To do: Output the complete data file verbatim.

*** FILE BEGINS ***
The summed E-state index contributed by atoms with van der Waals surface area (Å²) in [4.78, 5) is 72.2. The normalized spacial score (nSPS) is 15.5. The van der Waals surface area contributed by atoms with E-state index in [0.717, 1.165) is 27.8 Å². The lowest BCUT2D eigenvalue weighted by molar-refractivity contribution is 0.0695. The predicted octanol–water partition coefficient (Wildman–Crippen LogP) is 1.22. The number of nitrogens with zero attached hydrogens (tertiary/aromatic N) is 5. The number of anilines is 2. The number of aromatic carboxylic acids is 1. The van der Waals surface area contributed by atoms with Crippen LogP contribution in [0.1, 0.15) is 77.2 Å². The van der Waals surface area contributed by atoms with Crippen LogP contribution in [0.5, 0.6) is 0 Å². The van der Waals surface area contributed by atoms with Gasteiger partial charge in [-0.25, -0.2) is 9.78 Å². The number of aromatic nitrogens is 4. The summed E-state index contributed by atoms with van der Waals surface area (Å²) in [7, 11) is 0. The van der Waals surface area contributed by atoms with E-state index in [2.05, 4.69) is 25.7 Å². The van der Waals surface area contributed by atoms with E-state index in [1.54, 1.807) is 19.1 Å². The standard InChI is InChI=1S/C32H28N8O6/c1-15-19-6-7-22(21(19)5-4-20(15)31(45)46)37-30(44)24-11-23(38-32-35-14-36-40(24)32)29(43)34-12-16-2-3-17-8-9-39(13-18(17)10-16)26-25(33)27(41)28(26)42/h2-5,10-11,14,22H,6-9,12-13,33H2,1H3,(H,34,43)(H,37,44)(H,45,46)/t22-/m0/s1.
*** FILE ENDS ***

The summed E-state index contributed by atoms with van der Waals surface area (Å²) in [4.78, 5) is 72.2. The normalized spacial score (nSPS) is 15.5. The van der Waals surface area contributed by atoms with E-state index in [0.717, 1.165) is 27.8 Å². The lowest BCUT2D eigenvalue weighted by molar-refractivity contribution is 0.0695. The predicted octanol–water partition coefficient (Wildman–Crippen LogP) is 1.22. The number of nitrogens with zero attached hydrogens (tertiary/aromatic N) is 5. The number of anilines is 2. The number of aromatic carboxylic acids is 1. The van der Waals surface area contributed by atoms with Crippen LogP contribution in [0.1, 0.15) is 77.2 Å². The van der Waals surface area contributed by atoms with Crippen LogP contribution in [0.5, 0.6) is 0 Å². The van der Waals surface area contributed by atoms with Gasteiger partial charge in [-0.25, -0.2) is 9.78 Å². The number of aromatic nitrogens is 4. The summed E-state index contributed by atoms with van der Waals surface area (Å²) in [7, 11) is 0. The van der Waals surface area contributed by atoms with E-state index in [2.05, 4.69) is 25.7 Å². The van der Waals surface area contributed by atoms with E-state index in [1.54, 1.807) is 19.1 Å². The standard InChI is InChI=1S/C32H28N8O6/c1-15-19-6-7-22(21(19)5-4-20(15)31(45)46)37-30(44)24-11-23(38-32-35-14-36-40(24)32)29(43)34-12-16-2-3-17-8-9-39(13-18(17)10-16)26-25(33)27(41)28(26)42/h2-5,10-11,14,22H,6-9,12-13,33H2,1H3,(H,34,43)(H,37,44)(H,45,46)/t22-/m0/s1.